Most of the time we are connecting to Salesforce via an Elixir API server written in Phoenix that receives requests from a Vue.js front-end to send to or retrieve data from Salesforce.
Like many others, we at Codedge host our organization's website through
Github. Also like many, we wanted a development blog as well, but it creates interesting challenges when you need to host both at the same time. Simply placing all of the Jekyll files in a
blog subdirectory leads to that dreaded email from Github immediately after your push:
"The page build failed with the following error"
Looking through the Jekyll documentation, it turns out Github overrides
_config.yml, which defines the top-level directory. Anything defined in a subdirectory is simply ignored, and there is absolutely no way around this.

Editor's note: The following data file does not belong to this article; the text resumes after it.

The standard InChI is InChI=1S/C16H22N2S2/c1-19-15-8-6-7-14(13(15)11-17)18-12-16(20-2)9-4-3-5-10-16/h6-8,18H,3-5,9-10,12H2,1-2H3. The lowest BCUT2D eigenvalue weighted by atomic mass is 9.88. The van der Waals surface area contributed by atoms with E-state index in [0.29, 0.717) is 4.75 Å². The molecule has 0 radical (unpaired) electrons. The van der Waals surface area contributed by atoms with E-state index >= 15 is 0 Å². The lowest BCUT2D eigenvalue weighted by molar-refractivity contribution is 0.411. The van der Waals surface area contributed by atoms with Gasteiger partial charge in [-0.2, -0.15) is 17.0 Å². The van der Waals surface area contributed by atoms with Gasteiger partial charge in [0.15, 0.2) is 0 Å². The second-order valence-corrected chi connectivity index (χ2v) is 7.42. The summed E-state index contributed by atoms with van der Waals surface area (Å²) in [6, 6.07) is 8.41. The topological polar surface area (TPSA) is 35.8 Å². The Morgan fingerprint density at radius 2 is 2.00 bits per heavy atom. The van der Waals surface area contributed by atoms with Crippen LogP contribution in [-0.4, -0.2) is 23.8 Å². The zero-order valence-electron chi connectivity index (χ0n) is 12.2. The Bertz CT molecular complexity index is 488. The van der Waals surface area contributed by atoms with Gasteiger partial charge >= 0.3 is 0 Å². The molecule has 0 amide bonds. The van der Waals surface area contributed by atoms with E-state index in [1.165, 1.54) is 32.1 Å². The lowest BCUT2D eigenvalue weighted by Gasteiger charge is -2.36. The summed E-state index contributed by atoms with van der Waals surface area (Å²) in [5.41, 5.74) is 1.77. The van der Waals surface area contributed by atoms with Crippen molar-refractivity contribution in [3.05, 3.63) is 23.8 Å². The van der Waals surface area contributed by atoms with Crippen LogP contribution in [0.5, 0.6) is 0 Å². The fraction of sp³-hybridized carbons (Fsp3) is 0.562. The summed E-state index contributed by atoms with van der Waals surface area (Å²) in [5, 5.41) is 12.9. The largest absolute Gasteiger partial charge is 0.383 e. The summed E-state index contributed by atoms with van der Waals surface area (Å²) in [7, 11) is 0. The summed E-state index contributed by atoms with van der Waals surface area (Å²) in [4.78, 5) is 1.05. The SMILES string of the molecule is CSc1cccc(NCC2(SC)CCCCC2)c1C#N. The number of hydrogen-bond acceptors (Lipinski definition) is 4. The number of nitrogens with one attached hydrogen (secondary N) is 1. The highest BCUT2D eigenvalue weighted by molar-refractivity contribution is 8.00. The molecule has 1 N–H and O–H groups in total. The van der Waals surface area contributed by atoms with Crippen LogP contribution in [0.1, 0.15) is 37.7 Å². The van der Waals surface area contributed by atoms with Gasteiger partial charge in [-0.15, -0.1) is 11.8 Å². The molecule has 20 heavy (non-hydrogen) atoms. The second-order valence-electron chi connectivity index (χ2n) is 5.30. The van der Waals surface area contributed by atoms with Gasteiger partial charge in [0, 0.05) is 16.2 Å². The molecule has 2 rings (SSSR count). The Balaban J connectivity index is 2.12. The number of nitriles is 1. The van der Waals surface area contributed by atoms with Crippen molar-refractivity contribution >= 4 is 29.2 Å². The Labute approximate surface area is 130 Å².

So what to do? Make a new repository containing just the Jekyll files in the
top-level directory. This blog will be treated as a "project" website instead of an organization website, so remember to put everything on the
gh-pages branch. Make sure in your
baseurl is configured to
/blog (or any other subdirectory of your choosing). Also, if you are using a custom domain, don't forget to copy the CNAME file from the original organization repository.
If everything pushes correctly, both your website and your blog should be